If the purpose of Alyne Fortgang and Lisa Kane’s Op-Ed “Seattle’s zoo needs a new mission” was to again give them a platform to provide inaccurate information, they succeeded. Zoos do teach. My family spent hours reading books about animals they saw first at Woodland Park Zoo. One of my children traveled with her family to Africa to see those animals in the wild that she grew to love at zoos.
I am writing in response to the article “Trump commission seeks data on voters; many states resist.”I disagree with Washington Secretary of State Kim Wyman’s partial response to President Donald Trump’s Presidential Advisory Commission on Voter Integrity request for voter rolls, some of which lie in the public record. This commission’s request represents an attempt by the Trump administration to access voter-roll data for political purposes. There has been no credible evidence of data fraud.
A woman falls for a charmer with a suspicious past in “What’s Become of Her,” by Seattle author Deb Caletti. Seattle author Deb Caletti revisits wounded-woman-in-peril territory with her new psychological thriller, “What’s Become of Her.”As in 2013’s “He’s Gone,” the protagonist bears the scars of an abusive relationship and is drawn to a charmer with a killer smile who morphs into a control freak.
Muck Rack makes it simple to find people, tweets, or articles that mention any name, keyword, company, hashtag etc. We've compiled this guide to help you make the most of your search.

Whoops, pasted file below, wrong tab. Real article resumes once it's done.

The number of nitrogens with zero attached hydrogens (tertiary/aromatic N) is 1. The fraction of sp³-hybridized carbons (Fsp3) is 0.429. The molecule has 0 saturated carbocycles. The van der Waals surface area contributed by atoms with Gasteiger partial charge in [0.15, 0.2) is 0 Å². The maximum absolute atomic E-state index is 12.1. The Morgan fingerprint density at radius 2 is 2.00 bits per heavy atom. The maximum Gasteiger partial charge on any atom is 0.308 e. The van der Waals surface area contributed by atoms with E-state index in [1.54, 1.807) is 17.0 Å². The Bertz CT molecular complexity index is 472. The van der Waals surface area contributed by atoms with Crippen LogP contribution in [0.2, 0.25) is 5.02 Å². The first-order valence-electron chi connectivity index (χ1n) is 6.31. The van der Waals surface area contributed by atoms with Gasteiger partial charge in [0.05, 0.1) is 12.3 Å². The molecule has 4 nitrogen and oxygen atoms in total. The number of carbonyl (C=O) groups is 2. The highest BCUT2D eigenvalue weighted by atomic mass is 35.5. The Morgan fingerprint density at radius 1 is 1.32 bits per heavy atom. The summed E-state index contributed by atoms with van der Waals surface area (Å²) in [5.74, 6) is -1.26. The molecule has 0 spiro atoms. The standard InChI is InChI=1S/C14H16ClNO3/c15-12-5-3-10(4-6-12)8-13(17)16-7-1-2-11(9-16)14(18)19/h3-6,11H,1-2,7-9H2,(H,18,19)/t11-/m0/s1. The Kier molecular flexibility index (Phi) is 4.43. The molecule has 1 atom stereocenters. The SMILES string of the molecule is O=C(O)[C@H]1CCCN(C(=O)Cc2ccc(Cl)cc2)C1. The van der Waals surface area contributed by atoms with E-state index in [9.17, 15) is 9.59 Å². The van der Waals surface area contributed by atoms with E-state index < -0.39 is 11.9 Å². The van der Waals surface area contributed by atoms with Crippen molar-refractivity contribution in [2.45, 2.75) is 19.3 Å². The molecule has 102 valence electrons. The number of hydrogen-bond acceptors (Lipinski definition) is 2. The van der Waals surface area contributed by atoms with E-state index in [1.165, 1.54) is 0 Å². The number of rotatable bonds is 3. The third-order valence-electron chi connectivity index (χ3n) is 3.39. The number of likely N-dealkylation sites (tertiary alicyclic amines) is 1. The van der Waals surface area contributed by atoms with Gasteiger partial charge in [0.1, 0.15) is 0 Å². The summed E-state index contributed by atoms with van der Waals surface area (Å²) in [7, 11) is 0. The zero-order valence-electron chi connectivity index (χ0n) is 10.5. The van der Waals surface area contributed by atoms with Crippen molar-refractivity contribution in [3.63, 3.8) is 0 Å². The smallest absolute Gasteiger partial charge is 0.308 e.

Selecting a term
Start searching tweets, articles from media outlets, articles mentioned in tweets, journalists'
names, titles and bios with some suggested searches:
Companies or Topics (e.g. iPhone, Microsoft)
Phrases (e.g. "cloud computing") — use quotes to keep the terms together
Twitter handles (e.g. @username) — returns those who have mentioned or replied to
Names (e.g. "David Pogue")
Hashtags (e.g. #sxsw, #london2012)
Bio details (e.g. vegan, Olympics, father)
Muck Rack's Advanced Search allows for many boolean operators.
Find results that mention multiple specified terms, use AND or
+. For example, ensure each result contains both Elon Musk and Mark Zuckerberg by
searching Musk AND Zuckerberg or Musk + Zuckerberg.
Use the operators OR or , to broaden your search when you'd like either of
multiple terms to appear in results. (This is the default behavior of our search when no operators
are used). For example, results will contain either cake or cookie by searching cake OR cookie or cake,cookie
Use NOT or - to subtract results from your search. For
example, searching Disney will yield results about the Walt Disney Company as well as Walt Disney
World Resort. To exclude mentions of Disney World, search for Disney -World or Disney
When using one of these operators with a phrase, enclose it in quotation marks. For example, you can
find results about smartphones excluding Apple's iPhone 4S by searching smartphone -"iPhone
Exact case matching or punctuation
If you're searching for a brand name or keyword that relies on specific punctuation marks or capitalization, you can
find results that match your exact query by adding matchcase: before the keyword you're searching for, like matchcase:E*TRADE .
Use parentheses to separate multiple
boolean phrases. For example, to find journalists talking about having fun in Disney World or
Disneyland, search for ("disney world" OR disneyland) AND fun.
An asterisk can be used to search for any variation of a root word truncated by the asterisk. For example, searching for admin* will return results for administrator, administration, administer, administered, etc.
A near operator is an AND operator where you can control the distance between the words. You can vary the distance the near operation uses by adding a forward slash and number (between 0-99) such as strawberries NEAR/10 "whipped cream", which means the strawberries must exist within 10 words of "whipped cream".